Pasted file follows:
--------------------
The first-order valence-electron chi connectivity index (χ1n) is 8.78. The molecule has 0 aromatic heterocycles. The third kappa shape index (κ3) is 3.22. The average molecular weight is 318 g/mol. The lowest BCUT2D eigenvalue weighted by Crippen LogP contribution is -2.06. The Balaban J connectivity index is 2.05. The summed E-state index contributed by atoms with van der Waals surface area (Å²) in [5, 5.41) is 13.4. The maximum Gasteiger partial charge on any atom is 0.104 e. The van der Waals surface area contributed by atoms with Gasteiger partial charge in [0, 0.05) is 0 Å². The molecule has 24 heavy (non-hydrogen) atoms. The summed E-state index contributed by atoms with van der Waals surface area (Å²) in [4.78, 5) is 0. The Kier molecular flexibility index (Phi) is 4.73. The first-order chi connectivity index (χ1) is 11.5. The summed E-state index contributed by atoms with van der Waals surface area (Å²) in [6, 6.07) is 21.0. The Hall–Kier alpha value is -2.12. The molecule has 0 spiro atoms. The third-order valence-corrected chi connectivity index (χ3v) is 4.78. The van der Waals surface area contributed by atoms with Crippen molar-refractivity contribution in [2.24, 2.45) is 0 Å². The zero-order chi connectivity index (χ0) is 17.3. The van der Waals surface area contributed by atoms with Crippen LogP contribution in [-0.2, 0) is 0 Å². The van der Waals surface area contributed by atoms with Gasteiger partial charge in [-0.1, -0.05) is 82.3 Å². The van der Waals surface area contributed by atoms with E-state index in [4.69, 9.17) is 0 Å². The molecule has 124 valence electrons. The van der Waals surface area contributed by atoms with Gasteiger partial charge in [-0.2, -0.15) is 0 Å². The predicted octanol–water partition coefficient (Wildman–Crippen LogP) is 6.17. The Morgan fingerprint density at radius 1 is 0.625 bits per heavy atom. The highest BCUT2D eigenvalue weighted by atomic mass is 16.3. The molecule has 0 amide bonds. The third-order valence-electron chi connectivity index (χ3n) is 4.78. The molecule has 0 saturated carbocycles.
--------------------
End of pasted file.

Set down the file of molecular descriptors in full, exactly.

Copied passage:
The first-order valence-electron chi connectivity index (χ1n) is 8.78. The molecule has 0 aromatic heterocycles. The third kappa shape index (κ3) is 3.22. The average molecular weight is 318 g/mol. The lowest BCUT2D eigenvalue weighted by Crippen LogP contribution is -2.06. The Balaban J connectivity index is 2.05. The summed E-state index contributed by atoms with van der Waals surface area (Å²) in [5, 5.41) is 13.4. The maximum Gasteiger partial charge on any atom is 0.104 e. The van der Waals surface area contributed by atoms with Gasteiger partial charge in [0, 0.05) is 0 Å². The molecule has 24 heavy (non-hydrogen) atoms. The summed E-state index contributed by atoms with van der Waals surface area (Å²) in [4.78, 5) is 0. The Kier molecular flexibility index (Phi) is 4.73. The first-order chi connectivity index (χ1) is 11.5. The summed E-state index contributed by atoms with van der Waals surface area (Å²) in [6, 6.07) is 21.0. The Hall–Kier alpha value is -2.12. The molecule has 0 spiro atoms. The third-order valence-corrected chi connectivity index (χ3v) is 4.78. The van der Waals surface area contributed by atoms with Crippen molar-refractivity contribution in [2.24, 2.45) is 0 Å². The zero-order chi connectivity index (χ0) is 17.3. The van der Waals surface area contributed by atoms with Crippen LogP contribution in [-0.2, 0) is 0 Å². The van der Waals surface area contributed by atoms with Gasteiger partial charge in [-0.1, -0.05) is 82.3 Å². The van der Waals surface area contributed by atoms with E-state index in [4.69, 9.17) is 0 Å². The molecule has 124 valence electrons. The van der Waals surface area contributed by atoms with Gasteiger partial charge in [-0.2, -0.15) is 0 Å². The predicted octanol–water partition coefficient (Wildman–Crippen LogP) is 6.17. The Morgan fingerprint density at radius 1 is 0.625 bits per heavy atom. The highest BCUT2D eigenvalue weighted by atomic mass is 16.3. The molecule has 0 amide bonds. The third-order valence-electron chi connectivity index (χ3n) is 4.78. The molecule has 0 saturated carbocycles.